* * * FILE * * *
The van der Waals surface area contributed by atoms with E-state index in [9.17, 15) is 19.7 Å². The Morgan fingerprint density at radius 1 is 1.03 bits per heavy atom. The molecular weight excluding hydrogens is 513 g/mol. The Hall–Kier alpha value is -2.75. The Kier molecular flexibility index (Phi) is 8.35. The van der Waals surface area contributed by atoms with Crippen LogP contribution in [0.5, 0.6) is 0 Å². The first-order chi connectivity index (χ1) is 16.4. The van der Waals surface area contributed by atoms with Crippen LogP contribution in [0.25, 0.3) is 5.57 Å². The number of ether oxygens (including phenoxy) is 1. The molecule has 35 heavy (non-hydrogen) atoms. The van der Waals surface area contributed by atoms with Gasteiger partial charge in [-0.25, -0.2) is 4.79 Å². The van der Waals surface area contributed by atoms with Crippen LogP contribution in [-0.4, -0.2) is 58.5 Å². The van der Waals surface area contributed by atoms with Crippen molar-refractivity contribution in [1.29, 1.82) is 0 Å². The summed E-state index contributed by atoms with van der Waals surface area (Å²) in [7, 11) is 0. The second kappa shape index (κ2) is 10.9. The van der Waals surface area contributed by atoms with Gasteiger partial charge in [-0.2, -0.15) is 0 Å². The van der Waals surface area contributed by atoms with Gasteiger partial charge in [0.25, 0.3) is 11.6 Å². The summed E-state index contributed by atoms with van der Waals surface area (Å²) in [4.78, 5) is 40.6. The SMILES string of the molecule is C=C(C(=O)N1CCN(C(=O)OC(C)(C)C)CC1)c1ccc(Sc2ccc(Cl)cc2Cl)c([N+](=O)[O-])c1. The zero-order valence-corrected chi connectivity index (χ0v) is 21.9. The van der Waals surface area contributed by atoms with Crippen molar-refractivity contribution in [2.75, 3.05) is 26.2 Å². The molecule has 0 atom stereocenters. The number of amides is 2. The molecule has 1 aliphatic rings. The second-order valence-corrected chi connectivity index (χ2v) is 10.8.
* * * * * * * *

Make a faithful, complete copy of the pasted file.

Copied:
The van der Waals surface area contributed by atoms with E-state index in [9.17, 15) is 19.7 Å². The Morgan fingerprint density at radius 1 is 1.03 bits per heavy atom. The molecular weight excluding hydrogens is 513 g/mol. The Hall–Kier alpha value is -2.75. The Kier molecular flexibility index (Phi) is 8.35. The van der Waals surface area contributed by atoms with Crippen LogP contribution in [0.5, 0.6) is 0 Å². The first-order chi connectivity index (χ1) is 16.4. The van der Waals surface area contributed by atoms with Crippen LogP contribution in [0.25, 0.3) is 5.57 Å². The number of ether oxygens (including phenoxy) is 1. The molecule has 35 heavy (non-hydrogen) atoms. The van der Waals surface area contributed by atoms with Gasteiger partial charge in [-0.25, -0.2) is 4.79 Å². The van der Waals surface area contributed by atoms with Crippen LogP contribution in [-0.4, -0.2) is 58.5 Å². The van der Waals surface area contributed by atoms with Crippen molar-refractivity contribution in [1.29, 1.82) is 0 Å². The summed E-state index contributed by atoms with van der Waals surface area (Å²) in [7, 11) is 0. The second kappa shape index (κ2) is 10.9. The van der Waals surface area contributed by atoms with Gasteiger partial charge in [-0.2, -0.15) is 0 Å². The van der Waals surface area contributed by atoms with Gasteiger partial charge in [0.25, 0.3) is 11.6 Å². The summed E-state index contributed by atoms with van der Waals surface area (Å²) in [4.78, 5) is 40.6. The SMILES string of the molecule is C=C(C(=O)N1CCN(C(=O)OC(C)(C)C)CC1)c1ccc(Sc2ccc(Cl)cc2Cl)c([N+](=O)[O-])c1. The zero-order valence-corrected chi connectivity index (χ0v) is 21.9. The van der Waals surface area contributed by atoms with Crippen molar-refractivity contribution in [2.75, 3.05) is 26.2 Å². The molecule has 0 atom stereocenters. The number of amides is 2. The molecule has 1 aliphatic rings. The second-order valence-corrected chi connectivity index (χ2v) is 10.8.